David Carson

David Carson is a graphic designer and magazine publisher, whose most prominent projects include the music magazine “Ray Gun,” and his first book “The End of Print: The Graphic Design of David Carson.”

David was born in Texas on September 8th, 1955. For much of his early adulthood David was a professional surfer, and attained a standing in the World Surfing Championships while he worked as a high school teacher in California. While his early life had very little if anything to do with graphic design, this changed drastically when he enrolled in a short commercial design class, where his first design influences occurred, stemming from his instructor: a Swiss designer named Hans-Rudolph Lutz (Sacharoq, 1996, p.8). His new found passion for the arts led him to enrol full time in design school, and shortly after he landed his first real job in the design field as a designer for a small magazine called Self and Musician.

Through this placement and his work with another small magazine called Transworld Skateboarding, David was able to grow as an artist and experiment with a multitude of design styles. He developed what is generally considered the hallmark of his work, including pages with overlapping photos and an incredible diversity of typefaces. His early work was generally well received by the visual communications community, including photographer Albert Watson, who stated “[David] uses type the way artists use paint, to create emotion [and] to express ideas.” (Carson, 2008, p. 2)

In 1989 David shifted occupations again, and became the art director for Beach Culture, another surfing magazine. Although only six issues of Beach Culture were published before its end, David’s work with the magazine earned him over 100 design awards, and is still seen in the eyes of some as a collection of his greatest work. His incredible accomplishments with Beach Culture catapulted David into the design spotlight, and into the eyes of Marvin Jarrett, the publisher of “Ray Gun:” an American alternative music publication, who hired David in 1992 as Art Director.

Ray Gun’s monumental success over the next three years is most commonly attributed to David’s incredible design strategy that was particularly appealing to the youth demographic. In the years between “92 and “95 Ray Gun subscriptions tripled. David’s new direction into design targeted at youth brought him into the eyes of corporate America. Large companies such as Nike and Levis saw an opportunity in David’s design to increase youth sales, and commissioned him to design print ads and to direct television commercials.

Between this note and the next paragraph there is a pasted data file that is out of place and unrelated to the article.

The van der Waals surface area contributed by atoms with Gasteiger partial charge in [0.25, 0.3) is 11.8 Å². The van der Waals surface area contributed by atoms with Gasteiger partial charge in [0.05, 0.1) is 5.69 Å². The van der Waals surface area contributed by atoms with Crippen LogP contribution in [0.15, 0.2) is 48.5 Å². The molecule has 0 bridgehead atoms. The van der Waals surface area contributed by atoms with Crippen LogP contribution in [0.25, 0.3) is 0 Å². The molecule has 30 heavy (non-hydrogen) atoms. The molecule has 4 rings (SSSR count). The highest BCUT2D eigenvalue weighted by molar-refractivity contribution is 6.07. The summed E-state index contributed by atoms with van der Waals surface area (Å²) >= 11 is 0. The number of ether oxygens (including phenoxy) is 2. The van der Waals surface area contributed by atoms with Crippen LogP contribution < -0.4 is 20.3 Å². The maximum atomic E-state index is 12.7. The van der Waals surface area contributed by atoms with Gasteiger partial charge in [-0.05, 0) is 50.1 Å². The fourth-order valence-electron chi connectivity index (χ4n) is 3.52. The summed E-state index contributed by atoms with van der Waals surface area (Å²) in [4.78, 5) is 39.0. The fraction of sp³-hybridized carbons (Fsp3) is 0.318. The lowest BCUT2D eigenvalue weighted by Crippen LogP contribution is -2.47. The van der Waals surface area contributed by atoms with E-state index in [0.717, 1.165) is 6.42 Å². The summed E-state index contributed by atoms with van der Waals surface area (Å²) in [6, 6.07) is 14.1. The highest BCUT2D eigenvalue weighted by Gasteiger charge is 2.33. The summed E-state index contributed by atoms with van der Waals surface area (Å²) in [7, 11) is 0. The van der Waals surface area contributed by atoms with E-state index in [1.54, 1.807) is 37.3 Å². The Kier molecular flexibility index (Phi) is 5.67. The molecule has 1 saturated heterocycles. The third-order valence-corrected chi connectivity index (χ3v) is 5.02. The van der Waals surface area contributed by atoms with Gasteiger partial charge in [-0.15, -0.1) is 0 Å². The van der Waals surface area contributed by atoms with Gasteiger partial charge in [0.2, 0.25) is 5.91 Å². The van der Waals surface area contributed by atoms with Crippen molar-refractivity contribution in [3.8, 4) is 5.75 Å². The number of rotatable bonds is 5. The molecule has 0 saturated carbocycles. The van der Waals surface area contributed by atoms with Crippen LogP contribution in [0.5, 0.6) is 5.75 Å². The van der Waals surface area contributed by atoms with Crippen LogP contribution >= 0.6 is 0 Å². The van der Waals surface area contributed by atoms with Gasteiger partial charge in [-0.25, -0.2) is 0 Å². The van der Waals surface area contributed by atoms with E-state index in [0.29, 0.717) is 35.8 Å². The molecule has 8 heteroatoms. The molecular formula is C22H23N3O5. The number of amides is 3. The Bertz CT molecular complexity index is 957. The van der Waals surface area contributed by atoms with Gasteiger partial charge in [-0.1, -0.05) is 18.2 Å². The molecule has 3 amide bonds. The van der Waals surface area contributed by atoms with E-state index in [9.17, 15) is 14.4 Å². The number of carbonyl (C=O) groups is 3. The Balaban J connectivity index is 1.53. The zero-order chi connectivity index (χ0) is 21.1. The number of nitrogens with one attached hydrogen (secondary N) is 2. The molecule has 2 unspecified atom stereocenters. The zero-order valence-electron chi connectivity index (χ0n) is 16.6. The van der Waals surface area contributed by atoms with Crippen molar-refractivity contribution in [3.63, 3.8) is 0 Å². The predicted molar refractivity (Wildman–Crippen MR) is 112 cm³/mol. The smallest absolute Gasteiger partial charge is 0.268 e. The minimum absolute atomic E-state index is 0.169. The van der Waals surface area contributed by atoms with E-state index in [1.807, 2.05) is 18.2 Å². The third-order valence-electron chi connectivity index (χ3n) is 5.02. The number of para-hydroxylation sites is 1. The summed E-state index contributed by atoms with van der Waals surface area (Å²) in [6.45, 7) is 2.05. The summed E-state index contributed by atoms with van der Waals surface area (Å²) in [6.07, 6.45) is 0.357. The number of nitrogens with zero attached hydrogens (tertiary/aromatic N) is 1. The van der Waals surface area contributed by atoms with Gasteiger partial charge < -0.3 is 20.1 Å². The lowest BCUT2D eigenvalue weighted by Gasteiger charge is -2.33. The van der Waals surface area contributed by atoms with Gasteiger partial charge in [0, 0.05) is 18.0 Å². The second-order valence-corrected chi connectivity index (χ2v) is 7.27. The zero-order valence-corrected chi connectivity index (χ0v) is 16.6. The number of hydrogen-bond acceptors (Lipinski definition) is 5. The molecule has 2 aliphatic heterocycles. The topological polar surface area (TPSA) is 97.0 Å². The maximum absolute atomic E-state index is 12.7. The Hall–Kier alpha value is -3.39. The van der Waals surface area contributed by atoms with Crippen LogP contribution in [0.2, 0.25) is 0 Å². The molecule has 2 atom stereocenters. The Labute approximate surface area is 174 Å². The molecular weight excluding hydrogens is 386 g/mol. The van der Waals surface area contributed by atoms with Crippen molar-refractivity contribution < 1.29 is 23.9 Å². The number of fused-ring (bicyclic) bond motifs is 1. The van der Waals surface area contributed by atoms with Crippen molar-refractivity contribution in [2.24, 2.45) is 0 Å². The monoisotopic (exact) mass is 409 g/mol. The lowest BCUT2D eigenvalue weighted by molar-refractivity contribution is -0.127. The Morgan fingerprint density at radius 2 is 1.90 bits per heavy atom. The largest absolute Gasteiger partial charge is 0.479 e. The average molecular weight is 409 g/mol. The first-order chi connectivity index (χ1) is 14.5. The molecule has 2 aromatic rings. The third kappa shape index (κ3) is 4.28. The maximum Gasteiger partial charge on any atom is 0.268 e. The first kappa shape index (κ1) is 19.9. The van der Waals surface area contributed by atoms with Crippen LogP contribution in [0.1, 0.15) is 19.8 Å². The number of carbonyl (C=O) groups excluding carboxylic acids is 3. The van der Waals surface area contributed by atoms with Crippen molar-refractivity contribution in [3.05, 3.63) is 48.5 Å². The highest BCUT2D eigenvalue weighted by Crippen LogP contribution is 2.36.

David left Ray Gun in 1995 to pursue the establishment of his own company: David Carson Design. The firm became instantly successful and attracted a diverse scene of corporate clientele including Microsoft, Toyota, and Giorgio Armani. David also released his first book in 1995, entitled The End of Print: The Graphic Design of David Carson, which is currently the best selling graphic design book of all time, selling in excess of 200 000 copies.(Grow, 2005, p. 732) The book was reprinted in 2000 with a slight title change, now reading “The End of Print: The Grafik Design of David Carson.”

Over the years, David has released many more compilations of his work, including the 2004 collection called Trek.

Trek’scover is incredibly chaotic and colourful, as are the defining characteristics in much of David’s work. The harsh clashing of text colour with background and the use of very cryptic typefaces makes it rather difficult to read, reminiscent of an older work, where he is quoted saying “Don’t mistake legibility for communication.” The use of layers in the cover also adds to the chaos and makes it more difficult to really understand what is being communicated; however, it does add a very unifying feel to the piece, making all the elements that seem randomly assembled correlate. It is because of his ability to do this, that is to bring together chaotic elements into an organized and stable whole, that I believe David Carson is one of the greatest designers in the world. His abstractness and harsh contrasts in textures, type and colour create designs that are truly inspiring and fun to view. The use of incorrect spelling also acts as a unifier of the strange elements of Trek’s cover and it makes the reader work at deducing the meaning of the design.

David currently works for the Gibbes Museum of Art in Charleston as a Creative Director in addition to his responsibilities at David Carson Design, where he is chief designer.

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